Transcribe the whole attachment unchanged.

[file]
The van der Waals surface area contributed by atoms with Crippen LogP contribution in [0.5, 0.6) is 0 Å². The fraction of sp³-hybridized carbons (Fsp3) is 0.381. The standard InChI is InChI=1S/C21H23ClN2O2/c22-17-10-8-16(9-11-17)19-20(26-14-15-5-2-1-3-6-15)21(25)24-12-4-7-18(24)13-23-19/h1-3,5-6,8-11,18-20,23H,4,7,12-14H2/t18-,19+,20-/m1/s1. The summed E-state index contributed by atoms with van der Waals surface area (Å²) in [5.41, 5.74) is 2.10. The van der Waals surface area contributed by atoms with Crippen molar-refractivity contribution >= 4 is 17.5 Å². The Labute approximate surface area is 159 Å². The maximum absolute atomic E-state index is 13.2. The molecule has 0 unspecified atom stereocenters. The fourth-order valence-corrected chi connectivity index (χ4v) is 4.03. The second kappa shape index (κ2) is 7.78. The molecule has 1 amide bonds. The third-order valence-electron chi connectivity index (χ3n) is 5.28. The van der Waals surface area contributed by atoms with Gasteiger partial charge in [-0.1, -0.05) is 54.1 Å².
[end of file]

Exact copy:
The van der Waals surface area contributed by atoms with Crippen LogP contribution in [0.5, 0.6) is 0 Å². The fraction of sp³-hybridized carbons (Fsp3) is 0.381. The standard InChI is InChI=1S/C21H23ClN2O2/c22-17-10-8-16(9-11-17)19-20(26-14-15-5-2-1-3-6-15)21(25)24-12-4-7-18(24)13-23-19/h1-3,5-6,8-11,18-20,23H,4,7,12-14H2/t18-,19+,20-/m1/s1. The summed E-state index contributed by atoms with van der Waals surface area (Å²) in [5.41, 5.74) is 2.10. The van der Waals surface area contributed by atoms with Crippen molar-refractivity contribution >= 4 is 17.5 Å². The Labute approximate surface area is 159 Å². The maximum absolute atomic E-state index is 13.2. The molecule has 0 unspecified atom stereocenters. The fourth-order valence-corrected chi connectivity index (χ4v) is 4.03. The second kappa shape index (κ2) is 7.78. The molecule has 1 amide bonds. The third-order valence-electron chi connectivity index (χ3n) is 5.28. The van der Waals surface area contributed by atoms with Gasteiger partial charge in [-0.1, -0.05) is 54.1 Å².